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Atomic Scientists Warn World Moving Closer to Nuclear Doom

An international group of atomic scientists is warning of the dual threats to the world posed by nuclear weapons and climate change. VOA's Stephanie Ho reports from Washington.

Since 1947, the Bulletin of the Atomic Scientists has maintained the so-called Doomsday Clock. The symbolic timepiece measures how close mankind is to midnight, which represents total destruction of the Earth.

Kennette Benedict, the non-profit organization's executive director, announced that the minute hand on the Doomsday Clock is being moved forward two minutes, to five minutes before midnight.

"Not since the first atomic bombs were dropped on Hiroshima and Nagasaki, has the world faced such perilous choices," she said. "North Korea's recent test of a nuclear weapon, Iran's nuclear ambitions, a renewed emphasis on the military utility of nuclear weapons, the failure to adequately secure nuclear materials, and the continued presence of some 26,000 nuclear weapons in the United States and Russia, are symptomatic of a failure to solve the problems posed by some the most destructive technology on Earth."

She said this time, nuclear annihilation is not the scientists' only concern.

"The dangers posed by climate change are nearly as dire as those posed by nuclear weapons," she added. "The effects may be less dramatic in the short term, than the destruction that could be wrought by nuclear explosions, but over the next three to four decades, climate change could cause irremediable harm to the habitats upon which human societies depend for survival."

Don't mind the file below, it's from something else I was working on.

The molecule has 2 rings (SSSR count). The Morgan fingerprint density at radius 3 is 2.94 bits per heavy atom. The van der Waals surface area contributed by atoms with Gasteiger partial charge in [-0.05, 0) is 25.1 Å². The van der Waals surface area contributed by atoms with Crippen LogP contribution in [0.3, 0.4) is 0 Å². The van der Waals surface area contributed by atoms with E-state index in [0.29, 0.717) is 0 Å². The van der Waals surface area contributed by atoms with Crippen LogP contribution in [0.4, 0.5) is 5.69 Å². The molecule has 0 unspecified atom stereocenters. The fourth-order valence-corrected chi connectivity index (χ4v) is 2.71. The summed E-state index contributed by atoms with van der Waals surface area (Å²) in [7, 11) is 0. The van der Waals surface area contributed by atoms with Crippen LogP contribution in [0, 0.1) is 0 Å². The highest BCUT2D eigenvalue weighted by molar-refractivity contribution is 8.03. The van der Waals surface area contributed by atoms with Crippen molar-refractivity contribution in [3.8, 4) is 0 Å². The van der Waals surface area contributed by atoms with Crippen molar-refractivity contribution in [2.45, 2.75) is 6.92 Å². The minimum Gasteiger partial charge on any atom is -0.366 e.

At a joint news conference in Washington and London Wednesday, scientists said they have a responsibility to sound a public warning for people and governments around the world to change their ways. This point was emphasized by British scientist Stephen Hawking, who is paralyzed and speaks through a computer.

"As scientists, we understand the dangers of nuclear weapons and their devastating effects, and we are learning how human activities and technologies are affecting climate systems in ways that may forever change life on earth," he said. "As citizens of the world, we have a duty to share that knowledge and alert the public to the unnecessary risk that we live with every day."

The minute hand on the Doomsday Clock was last changed in February 2002, when it was also symbolically moved closer to midnight following the September 11, 2001, terror attacks in the United States.